Cuomo honors Mangano's efforts to cut costs

(Page 2 of 2)
It should give us great pride that the state and our Democratic governor have also recognized Mangano’s good work, and thought so much of it to actually give him a substantial cash reward, one that he will further share with you. It’s refreshing to see good government trump partisan politics.

The legislative session in Albany is almost at a close for the summer. One major accomplishment is noteworthy and that, in my opinion, is the important deal reached by state lawmakers to reform the binding arbitration process. Instead of counties like Nassau having to rely on partisan arbitrators who bend every which way for organized labor, the state has created a 10-member financial restructuring board that could serve as an alternative for handling disputes between labor and municipalities.

Further, the legislation mandates that arbitrators will have to base 70 percent of their decision on a municipality’s ability to pay. It is critically important for local governments to survive, especially here in Nassau County, where many members of organized labor earn six-figure salaries. When you combine the excessive salaries with exorbitant compensation packages, it adds up to a huge burden for taxpayers.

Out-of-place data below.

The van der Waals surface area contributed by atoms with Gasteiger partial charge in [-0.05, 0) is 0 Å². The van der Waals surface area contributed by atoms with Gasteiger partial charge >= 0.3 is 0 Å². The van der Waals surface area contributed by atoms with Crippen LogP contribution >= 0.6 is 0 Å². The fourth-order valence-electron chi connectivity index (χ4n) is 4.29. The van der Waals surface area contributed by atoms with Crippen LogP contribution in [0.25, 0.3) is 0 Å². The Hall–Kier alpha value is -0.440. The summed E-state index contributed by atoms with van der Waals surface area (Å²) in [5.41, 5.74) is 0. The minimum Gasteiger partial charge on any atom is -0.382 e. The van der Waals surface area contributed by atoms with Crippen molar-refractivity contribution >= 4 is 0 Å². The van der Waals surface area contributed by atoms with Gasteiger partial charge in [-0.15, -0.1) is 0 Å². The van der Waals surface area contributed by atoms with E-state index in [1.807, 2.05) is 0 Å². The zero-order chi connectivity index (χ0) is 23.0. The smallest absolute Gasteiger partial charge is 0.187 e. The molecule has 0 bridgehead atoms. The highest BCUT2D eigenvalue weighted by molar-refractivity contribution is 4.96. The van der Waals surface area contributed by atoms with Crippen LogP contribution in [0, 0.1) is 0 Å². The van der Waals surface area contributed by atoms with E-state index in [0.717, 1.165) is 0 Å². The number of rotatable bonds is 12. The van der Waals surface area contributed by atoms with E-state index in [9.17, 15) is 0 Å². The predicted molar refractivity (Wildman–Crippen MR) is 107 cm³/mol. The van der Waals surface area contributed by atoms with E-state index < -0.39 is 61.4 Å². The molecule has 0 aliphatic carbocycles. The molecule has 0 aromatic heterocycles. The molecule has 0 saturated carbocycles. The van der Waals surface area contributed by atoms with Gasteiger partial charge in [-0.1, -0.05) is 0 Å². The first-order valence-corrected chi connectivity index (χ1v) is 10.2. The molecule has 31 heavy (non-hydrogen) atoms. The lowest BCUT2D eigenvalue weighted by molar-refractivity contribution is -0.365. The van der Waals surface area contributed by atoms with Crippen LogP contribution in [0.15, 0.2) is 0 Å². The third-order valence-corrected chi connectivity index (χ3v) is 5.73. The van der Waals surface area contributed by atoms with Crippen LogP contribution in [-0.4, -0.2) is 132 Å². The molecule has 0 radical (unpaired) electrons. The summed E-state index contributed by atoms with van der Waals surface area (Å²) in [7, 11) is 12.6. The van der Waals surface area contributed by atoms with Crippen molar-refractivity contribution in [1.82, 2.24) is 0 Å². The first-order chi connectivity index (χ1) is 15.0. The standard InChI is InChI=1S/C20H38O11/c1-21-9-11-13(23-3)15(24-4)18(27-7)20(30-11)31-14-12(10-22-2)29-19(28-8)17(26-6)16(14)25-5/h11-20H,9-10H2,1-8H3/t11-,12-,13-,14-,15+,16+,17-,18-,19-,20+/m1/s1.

For example, recently in Rockville Centre, after months of negotiations, an arbitrator awarded the village police a 6.6 percent pay raise along with back pay, or retroactive raises. As I’ve previously pointed out, our economy continues to struggle. Ask your friends in the private sector when the last time was that they got a raise, especially a retroactive one.

Tough times call for tough measures, but thanks to reckless arbitration, it has been wine and roses if you’re a member of a union in Nassau County. Just think of the position our county would be in if Mangano wasn’t slashing waste left and right.

Governor Cuomo’s original proposal went as far as to suggest that any pay raises for labor be capped at 2 percent. Currently, longevity pay allows for steep pay increases.

Unfortunately, this wasn’t included in the final bill, but Cuomo and the Legislature deserve kudos for their efforts.

Al D’Amato, a former U.S. senator from New York, is the founder of Park Strategies LLC, a public policy and business development firm. Comments about this column?

Page 2 / 2